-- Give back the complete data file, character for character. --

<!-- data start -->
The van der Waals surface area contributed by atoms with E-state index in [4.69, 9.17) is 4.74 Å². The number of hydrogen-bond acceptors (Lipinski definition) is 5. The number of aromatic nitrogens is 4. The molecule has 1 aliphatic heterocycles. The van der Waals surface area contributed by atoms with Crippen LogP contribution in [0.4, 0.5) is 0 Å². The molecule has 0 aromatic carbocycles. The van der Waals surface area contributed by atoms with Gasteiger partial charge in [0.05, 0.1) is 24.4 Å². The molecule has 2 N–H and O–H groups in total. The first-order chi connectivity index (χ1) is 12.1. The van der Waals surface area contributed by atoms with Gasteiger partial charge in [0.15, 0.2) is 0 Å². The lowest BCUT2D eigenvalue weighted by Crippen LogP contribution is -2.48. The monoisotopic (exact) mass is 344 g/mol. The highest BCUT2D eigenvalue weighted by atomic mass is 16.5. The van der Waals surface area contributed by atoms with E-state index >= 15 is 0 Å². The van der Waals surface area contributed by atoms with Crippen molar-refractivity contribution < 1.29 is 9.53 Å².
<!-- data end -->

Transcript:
The van der Waals surface area contributed by atoms with E-state index in [4.69, 9.17) is 4.74 Å². The number of hydrogen-bond acceptors (Lipinski definition) is 5. The number of aromatic nitrogens is 4. The molecule has 1 aliphatic heterocycles. The van der Waals surface area contributed by atoms with Crippen LogP contribution in [0.4, 0.5) is 0 Å². The molecule has 0 aromatic carbocycles. The van der Waals surface area contributed by atoms with Gasteiger partial charge in [0.05, 0.1) is 24.4 Å². The molecule has 2 N–H and O–H groups in total. The first-order chi connectivity index (χ1) is 12.1. The van der Waals surface area contributed by atoms with Gasteiger partial charge in [0.15, 0.2) is 0 Å². The lowest BCUT2D eigenvalue weighted by Crippen LogP contribution is -2.48. The monoisotopic (exact) mass is 344 g/mol. The highest BCUT2D eigenvalue weighted by atomic mass is 16.5. The van der Waals surface area contributed by atoms with E-state index >= 15 is 0 Å². The van der Waals surface area contributed by atoms with Crippen molar-refractivity contribution < 1.29 is 9.53 Å².